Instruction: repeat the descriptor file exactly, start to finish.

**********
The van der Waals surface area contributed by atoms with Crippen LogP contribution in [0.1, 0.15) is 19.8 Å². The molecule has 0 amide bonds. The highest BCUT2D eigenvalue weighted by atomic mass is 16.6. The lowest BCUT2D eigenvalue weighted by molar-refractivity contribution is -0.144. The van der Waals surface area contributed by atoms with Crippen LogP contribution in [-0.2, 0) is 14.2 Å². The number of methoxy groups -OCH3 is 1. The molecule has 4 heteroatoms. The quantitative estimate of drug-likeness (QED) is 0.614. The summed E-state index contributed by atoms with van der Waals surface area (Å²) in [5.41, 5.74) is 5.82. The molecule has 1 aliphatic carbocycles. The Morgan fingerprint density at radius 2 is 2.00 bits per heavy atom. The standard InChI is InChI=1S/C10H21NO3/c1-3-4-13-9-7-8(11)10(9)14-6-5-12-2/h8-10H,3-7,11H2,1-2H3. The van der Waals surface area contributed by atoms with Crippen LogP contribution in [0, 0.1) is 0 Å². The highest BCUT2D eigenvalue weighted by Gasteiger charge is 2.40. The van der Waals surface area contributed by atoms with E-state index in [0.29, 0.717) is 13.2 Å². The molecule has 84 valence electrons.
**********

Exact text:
The van der Waals surface area contributed by atoms with Crippen LogP contribution in [0.1, 0.15) is 19.8 Å². The molecule has 0 amide bonds. The highest BCUT2D eigenvalue weighted by atomic mass is 16.6. The lowest BCUT2D eigenvalue weighted by molar-refractivity contribution is -0.144. The van der Waals surface area contributed by atoms with Crippen LogP contribution in [-0.2, 0) is 14.2 Å². The number of methoxy groups -OCH3 is 1. The molecule has 4 heteroatoms. The quantitative estimate of drug-likeness (QED) is 0.614. The summed E-state index contributed by atoms with van der Waals surface area (Å²) in [5.41, 5.74) is 5.82. The molecule has 1 aliphatic carbocycles. The Morgan fingerprint density at radius 2 is 2.00 bits per heavy atom. The standard InChI is InChI=1S/C10H21NO3/c1-3-4-13-9-7-8(11)10(9)14-6-5-12-2/h8-10H,3-7,11H2,1-2H3. The van der Waals surface area contributed by atoms with Crippen LogP contribution in [0, 0.1) is 0 Å². The highest BCUT2D eigenvalue weighted by Gasteiger charge is 2.40. The van der Waals surface area contributed by atoms with E-state index in [0.29, 0.717) is 13.2 Å². The molecule has 84 valence electrons.